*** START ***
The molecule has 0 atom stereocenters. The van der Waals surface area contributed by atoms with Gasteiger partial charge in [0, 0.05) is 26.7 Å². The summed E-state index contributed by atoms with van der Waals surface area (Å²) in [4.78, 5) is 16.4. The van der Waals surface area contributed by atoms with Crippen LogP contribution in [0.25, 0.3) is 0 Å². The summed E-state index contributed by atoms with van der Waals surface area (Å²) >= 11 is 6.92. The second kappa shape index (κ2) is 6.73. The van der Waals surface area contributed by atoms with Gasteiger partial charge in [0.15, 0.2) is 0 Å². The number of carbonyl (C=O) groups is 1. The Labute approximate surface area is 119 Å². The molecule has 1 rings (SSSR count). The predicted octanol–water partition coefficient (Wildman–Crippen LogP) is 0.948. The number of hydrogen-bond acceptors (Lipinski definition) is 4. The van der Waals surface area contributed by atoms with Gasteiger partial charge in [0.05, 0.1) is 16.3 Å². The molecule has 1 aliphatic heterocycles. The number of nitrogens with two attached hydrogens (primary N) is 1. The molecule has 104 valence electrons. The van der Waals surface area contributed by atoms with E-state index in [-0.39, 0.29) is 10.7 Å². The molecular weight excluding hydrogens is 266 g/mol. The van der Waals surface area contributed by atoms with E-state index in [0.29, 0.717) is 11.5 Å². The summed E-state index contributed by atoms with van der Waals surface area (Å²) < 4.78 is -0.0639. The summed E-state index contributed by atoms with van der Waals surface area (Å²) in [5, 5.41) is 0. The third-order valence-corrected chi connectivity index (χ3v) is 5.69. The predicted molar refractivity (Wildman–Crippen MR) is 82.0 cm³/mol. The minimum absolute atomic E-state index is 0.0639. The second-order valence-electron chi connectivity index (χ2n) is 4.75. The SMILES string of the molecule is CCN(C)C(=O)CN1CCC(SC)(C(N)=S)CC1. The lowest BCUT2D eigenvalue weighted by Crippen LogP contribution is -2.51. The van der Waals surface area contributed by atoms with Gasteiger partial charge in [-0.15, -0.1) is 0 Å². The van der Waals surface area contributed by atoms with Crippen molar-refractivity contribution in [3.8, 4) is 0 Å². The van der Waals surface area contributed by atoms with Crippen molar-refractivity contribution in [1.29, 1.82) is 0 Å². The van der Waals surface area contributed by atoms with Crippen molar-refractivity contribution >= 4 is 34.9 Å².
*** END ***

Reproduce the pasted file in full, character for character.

The molecule has 0 atom stereocenters. The van der Waals surface area contributed by atoms with Gasteiger partial charge in [0, 0.05) is 26.7 Å². The summed E-state index contributed by atoms with van der Waals surface area (Å²) in [4.78, 5) is 16.4. The van der Waals surface area contributed by atoms with Crippen LogP contribution in [0.25, 0.3) is 0 Å². The summed E-state index contributed by atoms with van der Waals surface area (Å²) >= 11 is 6.92. The second kappa shape index (κ2) is 6.73. The van der Waals surface area contributed by atoms with Gasteiger partial charge in [0.15, 0.2) is 0 Å². The number of carbonyl (C=O) groups is 1. The Labute approximate surface area is 119 Å². The molecule has 1 rings (SSSR count). The predicted octanol–water partition coefficient (Wildman–Crippen LogP) is 0.948. The number of hydrogen-bond acceptors (Lipinski definition) is 4. The van der Waals surface area contributed by atoms with Gasteiger partial charge in [0.05, 0.1) is 16.3 Å². The molecule has 1 aliphatic heterocycles. The number of nitrogens with two attached hydrogens (primary N) is 1. The molecule has 104 valence electrons. The van der Waals surface area contributed by atoms with E-state index in [-0.39, 0.29) is 10.7 Å². The molecular weight excluding hydrogens is 266 g/mol. The van der Waals surface area contributed by atoms with E-state index in [0.29, 0.717) is 11.5 Å². The summed E-state index contributed by atoms with van der Waals surface area (Å²) < 4.78 is -0.0639. The summed E-state index contributed by atoms with van der Waals surface area (Å²) in [5, 5.41) is 0. The third-order valence-corrected chi connectivity index (χ3v) is 5.69. The predicted molar refractivity (Wildman–Crippen MR) is 82.0 cm³/mol. The minimum absolute atomic E-state index is 0.0639. The second-order valence-electron chi connectivity index (χ2n) is 4.75. The SMILES string of the molecule is CCN(C)C(=O)CN1CCC(SC)(C(N)=S)CC1. The lowest BCUT2D eigenvalue weighted by Crippen LogP contribution is -2.51. The van der Waals surface area contributed by atoms with Gasteiger partial charge in [-0.15, -0.1) is 0 Å². The van der Waals surface area contributed by atoms with Crippen molar-refractivity contribution in [3.8, 4) is 0 Å². The van der Waals surface area contributed by atoms with Crippen molar-refractivity contribution in [1.29, 1.82) is 0 Å². The van der Waals surface area contributed by atoms with Crippen molar-refractivity contribution >= 4 is 34.9 Å².